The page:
February 1, 2016

The latest frontline in the war for the Democratic presidential nomination: blurbs

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buyersremorseThe 2016 presidential campaign has already wandered into some unusual realms—shoes, watches, hats—so perhaps it’s no surprise that even something as generally innocuous as a blurb has become a source of political contention.

On Saturday, Politico (Washington’s most implosive publication) reported on a new book by the liberal commentator Bill Press, which features a blurb from presidential candidate (and independent bookstore champion) Bernie Sanders.

Press’s book—Buyer’s Remorse: How Obama Let Progressives Down—will be published tomorrow by Threshold Editions, the conservative imprint of Simon & Schuster that usually publishes books like short-fingered vulgarian Donald Trump’s Crippled America and (unlicensed) “Doctor of Democracy” Rush Limbaugh’s Adventures of Rush Revere series. Threshold, it seems, takes a multi-partisan approach to Obama criticism.

In his piece, Politico’s Kyle Cheney pointed out that Buyer’s Remorse features a blurb from Sanders that reads:

Bill Press makes the case why, long after taking the oath of office, the next president of the United States must keep rallying the people who elected him or her on behalf of progressive causes. That is the only way real change will happen. Read this book.

Which is, as far as blurbs go, wholly unobjectionable, and pretty consistent with Sanders’s message. But the Vermont senator’s blurb also appears on the cover, where it has been edited down to read:

Bill Press makes the case . . . read this book.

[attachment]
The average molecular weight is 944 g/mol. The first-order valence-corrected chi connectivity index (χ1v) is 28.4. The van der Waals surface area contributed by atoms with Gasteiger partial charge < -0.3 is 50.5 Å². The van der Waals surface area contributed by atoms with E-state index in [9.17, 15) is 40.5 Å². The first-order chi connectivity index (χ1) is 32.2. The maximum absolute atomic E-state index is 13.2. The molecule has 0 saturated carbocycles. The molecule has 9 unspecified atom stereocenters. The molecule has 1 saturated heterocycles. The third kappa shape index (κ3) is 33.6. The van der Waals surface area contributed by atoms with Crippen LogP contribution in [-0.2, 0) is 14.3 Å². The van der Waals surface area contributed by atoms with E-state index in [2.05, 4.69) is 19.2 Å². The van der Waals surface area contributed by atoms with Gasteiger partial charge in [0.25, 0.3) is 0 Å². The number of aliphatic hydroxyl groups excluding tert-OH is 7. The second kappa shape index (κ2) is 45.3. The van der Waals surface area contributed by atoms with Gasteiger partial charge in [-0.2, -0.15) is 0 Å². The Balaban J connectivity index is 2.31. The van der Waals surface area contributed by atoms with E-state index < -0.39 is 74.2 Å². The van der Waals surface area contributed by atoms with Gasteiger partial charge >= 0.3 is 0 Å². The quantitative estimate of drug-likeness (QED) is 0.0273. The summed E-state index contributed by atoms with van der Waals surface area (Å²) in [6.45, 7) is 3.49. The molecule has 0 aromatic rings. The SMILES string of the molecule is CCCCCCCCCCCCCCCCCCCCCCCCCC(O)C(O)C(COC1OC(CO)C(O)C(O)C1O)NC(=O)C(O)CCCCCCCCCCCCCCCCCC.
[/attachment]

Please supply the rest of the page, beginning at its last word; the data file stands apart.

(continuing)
This is a rather infelicitously edited blurb! If one were to look at the cover of Press’s book and the cover alone (which I’m not sure anyone actually does), it would be reasonable to assume that the “case” Sanders is describing is that “Obama let progressives down,” as per Press’s subtitle. But of course, that’s not what Sanders is saying at all.

Still, blurbs are often edited for space and clarity, and Press’s editor probably figured—correctly—that a mildly butchered Bernie Sanders blurb was a better bet for the front cover than shortened versions of blurbs by Keith Ellison (“[Obama’s] administration has let many progressives down”), Robert Reich (“Bill Press outlines why many progressives feel let down by the Obama years”), or Kirkus (“A stinging but not unreasonable j’accuse”).

But does any of this amount to a scandal? Per Politico, yes:

The subject of Bernie Sanders’ uneven relationship with President Barack Obama—and his sometimes pointed criticism of the president—is one that Hillary Clinton has used to undermine his credibility with the Democratic Party base. On Saturday, Sanders handed the Clinton camp more ammunition.

It seems, though, that the only “ammunition” here is Cheney’s own piece, which feels like it’s forcing a scandal into being rather than reporting on one that’s actually unfolding. I’d love to think that a blurb could be the source of a major political controversy—I’m delighted whenever book publishing gets national attention—but it’s hard to imagine #blurbghazi going mainstream. A blurb edited to mean something substantively different from its original intent is, perhaps, uncouth, but it’s hardly the stuff of outrage.

Still, if a blurb by Bernie Sanders does somehow become a political talking point, I can only hope that our media overlords devote the same attention to her rival’s glowing review of a recent book by a celebrated war criminal. That, too, was the subject of a Politico article. Its tone, though, was far milder.

 

Mark Krotov is senior editor at Melville House.

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